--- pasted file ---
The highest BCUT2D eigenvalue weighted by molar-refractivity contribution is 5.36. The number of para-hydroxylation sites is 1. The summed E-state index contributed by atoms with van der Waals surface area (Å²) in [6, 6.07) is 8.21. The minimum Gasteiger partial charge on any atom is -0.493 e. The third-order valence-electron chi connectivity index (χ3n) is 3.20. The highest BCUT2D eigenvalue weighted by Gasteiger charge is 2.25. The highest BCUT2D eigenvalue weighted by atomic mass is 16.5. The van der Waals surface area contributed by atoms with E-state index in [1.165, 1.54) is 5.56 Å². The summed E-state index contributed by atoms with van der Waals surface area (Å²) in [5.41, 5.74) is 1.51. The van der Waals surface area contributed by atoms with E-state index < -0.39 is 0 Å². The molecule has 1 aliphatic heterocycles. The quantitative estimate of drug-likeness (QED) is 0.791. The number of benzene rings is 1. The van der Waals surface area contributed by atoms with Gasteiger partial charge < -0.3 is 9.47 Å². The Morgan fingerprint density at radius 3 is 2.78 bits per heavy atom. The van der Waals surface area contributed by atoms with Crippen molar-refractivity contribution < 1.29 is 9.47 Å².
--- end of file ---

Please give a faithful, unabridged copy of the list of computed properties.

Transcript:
The highest BCUT2D eigenvalue weighted by molar-refractivity contribution is 5.36. The number of para-hydroxylation sites is 1. The summed E-state index contributed by atoms with van der Waals surface area (Å²) in [6, 6.07) is 8.21. The minimum Gasteiger partial charge on any atom is -0.493 e. The third-order valence-electron chi connectivity index (χ3n) is 3.20. The highest BCUT2D eigenvalue weighted by Gasteiger charge is 2.25. The highest BCUT2D eigenvalue weighted by atomic mass is 16.5. The van der Waals surface area contributed by atoms with E-state index in [1.165, 1.54) is 5.56 Å². The summed E-state index contributed by atoms with van der Waals surface area (Å²) in [5.41, 5.74) is 1.51. The van der Waals surface area contributed by atoms with E-state index < -0.39 is 0 Å². The molecule has 1 aliphatic heterocycles. The quantitative estimate of drug-likeness (QED) is 0.791. The number of benzene rings is 1. The van der Waals surface area contributed by atoms with Gasteiger partial charge < -0.3 is 9.47 Å². The Morgan fingerprint density at radius 3 is 2.78 bits per heavy atom. The van der Waals surface area contributed by atoms with Crippen molar-refractivity contribution < 1.29 is 9.47 Å².